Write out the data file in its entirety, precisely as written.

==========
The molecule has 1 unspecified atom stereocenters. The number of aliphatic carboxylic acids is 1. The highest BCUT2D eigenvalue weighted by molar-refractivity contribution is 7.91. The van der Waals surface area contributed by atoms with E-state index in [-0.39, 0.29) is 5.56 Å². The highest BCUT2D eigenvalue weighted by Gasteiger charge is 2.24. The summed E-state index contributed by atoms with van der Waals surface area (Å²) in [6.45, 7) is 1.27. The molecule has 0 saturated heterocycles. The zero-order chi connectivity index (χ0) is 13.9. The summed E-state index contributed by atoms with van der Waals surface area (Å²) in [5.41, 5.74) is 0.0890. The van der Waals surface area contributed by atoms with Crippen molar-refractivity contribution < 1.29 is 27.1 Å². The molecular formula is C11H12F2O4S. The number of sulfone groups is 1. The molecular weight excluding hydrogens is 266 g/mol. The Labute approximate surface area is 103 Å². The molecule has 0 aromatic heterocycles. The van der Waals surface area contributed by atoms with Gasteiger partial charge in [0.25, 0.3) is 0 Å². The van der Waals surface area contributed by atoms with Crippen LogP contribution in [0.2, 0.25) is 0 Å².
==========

The molecule has 1 unspecified atom stereocenters. The number of aliphatic carboxylic acids is 1. The highest BCUT2D eigenvalue weighted by molar-refractivity contribution is 7.91. The van der Waals surface area contributed by atoms with E-state index in [-0.39, 0.29) is 5.56 Å². The highest BCUT2D eigenvalue weighted by Gasteiger charge is 2.24. The summed E-state index contributed by atoms with van der Waals surface area (Å²) in [6.45, 7) is 1.27. The molecule has 0 saturated heterocycles. The zero-order chi connectivity index (χ0) is 13.9. The summed E-state index contributed by atoms with van der Waals surface area (Å²) in [5.41, 5.74) is 0.0890. The van der Waals surface area contributed by atoms with Crippen molar-refractivity contribution < 1.29 is 27.1 Å². The molecular formula is C11H12F2O4S. The number of sulfone groups is 1. The molecular weight excluding hydrogens is 266 g/mol. The Labute approximate surface area is 103 Å². The molecule has 0 aromatic heterocycles. The van der Waals surface area contributed by atoms with Gasteiger partial charge in [0.25, 0.3) is 0 Å². The van der Waals surface area contributed by atoms with Crippen LogP contribution in [0.2, 0.25) is 0 Å².